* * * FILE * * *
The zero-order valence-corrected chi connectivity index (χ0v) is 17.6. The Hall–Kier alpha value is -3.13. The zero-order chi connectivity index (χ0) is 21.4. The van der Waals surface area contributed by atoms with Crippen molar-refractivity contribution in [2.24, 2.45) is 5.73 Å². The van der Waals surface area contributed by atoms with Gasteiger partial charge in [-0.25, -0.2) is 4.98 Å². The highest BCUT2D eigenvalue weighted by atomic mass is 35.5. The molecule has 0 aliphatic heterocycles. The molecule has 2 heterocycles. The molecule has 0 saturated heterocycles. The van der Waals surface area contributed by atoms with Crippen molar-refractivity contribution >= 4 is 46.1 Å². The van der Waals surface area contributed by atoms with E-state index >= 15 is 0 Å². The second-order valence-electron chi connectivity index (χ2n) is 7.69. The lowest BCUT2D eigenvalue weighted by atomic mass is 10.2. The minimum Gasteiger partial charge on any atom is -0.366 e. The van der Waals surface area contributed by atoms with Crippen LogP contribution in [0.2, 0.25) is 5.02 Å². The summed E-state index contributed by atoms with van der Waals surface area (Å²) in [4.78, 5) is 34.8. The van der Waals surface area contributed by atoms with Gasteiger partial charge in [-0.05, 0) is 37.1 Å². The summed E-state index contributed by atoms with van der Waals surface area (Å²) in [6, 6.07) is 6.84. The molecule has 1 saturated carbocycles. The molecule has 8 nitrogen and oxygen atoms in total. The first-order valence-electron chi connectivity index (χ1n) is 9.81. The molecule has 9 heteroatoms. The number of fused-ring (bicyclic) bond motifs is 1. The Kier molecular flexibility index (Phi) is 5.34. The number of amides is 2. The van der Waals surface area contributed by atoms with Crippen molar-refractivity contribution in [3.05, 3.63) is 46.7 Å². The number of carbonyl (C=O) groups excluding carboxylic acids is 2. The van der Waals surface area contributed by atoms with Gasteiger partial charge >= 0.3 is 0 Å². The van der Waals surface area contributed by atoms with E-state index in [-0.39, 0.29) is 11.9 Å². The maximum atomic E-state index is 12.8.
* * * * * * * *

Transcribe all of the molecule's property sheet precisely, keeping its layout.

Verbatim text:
The zero-order valence-corrected chi connectivity index (χ0v) is 17.6. The Hall–Kier alpha value is -3.13. The zero-order chi connectivity index (χ0) is 21.4. The van der Waals surface area contributed by atoms with Crippen molar-refractivity contribution in [2.24, 2.45) is 5.73 Å². The van der Waals surface area contributed by atoms with Gasteiger partial charge in [-0.25, -0.2) is 4.98 Å². The highest BCUT2D eigenvalue weighted by atomic mass is 35.5. The molecule has 0 aliphatic heterocycles. The molecule has 2 heterocycles. The molecule has 0 saturated heterocycles. The van der Waals surface area contributed by atoms with Crippen molar-refractivity contribution >= 4 is 46.1 Å². The van der Waals surface area contributed by atoms with E-state index >= 15 is 0 Å². The second-order valence-electron chi connectivity index (χ2n) is 7.69. The lowest BCUT2D eigenvalue weighted by atomic mass is 10.2. The minimum Gasteiger partial charge on any atom is -0.366 e. The van der Waals surface area contributed by atoms with Crippen LogP contribution in [0.2, 0.25) is 5.02 Å². The summed E-state index contributed by atoms with van der Waals surface area (Å²) in [4.78, 5) is 34.8. The van der Waals surface area contributed by atoms with Gasteiger partial charge in [-0.05, 0) is 37.1 Å². The summed E-state index contributed by atoms with van der Waals surface area (Å²) in [6, 6.07) is 6.84. The molecule has 1 saturated carbocycles. The molecule has 8 nitrogen and oxygen atoms in total. The first-order valence-electron chi connectivity index (χ1n) is 9.81. The molecule has 9 heteroatoms. The number of fused-ring (bicyclic) bond motifs is 1. The Kier molecular flexibility index (Phi) is 5.34. The number of amides is 2. The van der Waals surface area contributed by atoms with Crippen molar-refractivity contribution in [3.05, 3.63) is 46.7 Å². The number of carbonyl (C=O) groups excluding carboxylic acids is 2. The van der Waals surface area contributed by atoms with Gasteiger partial charge >= 0.3 is 0 Å². The van der Waals surface area contributed by atoms with E-state index in [-0.39, 0.29) is 11.9 Å². The maximum atomic E-state index is 12.8.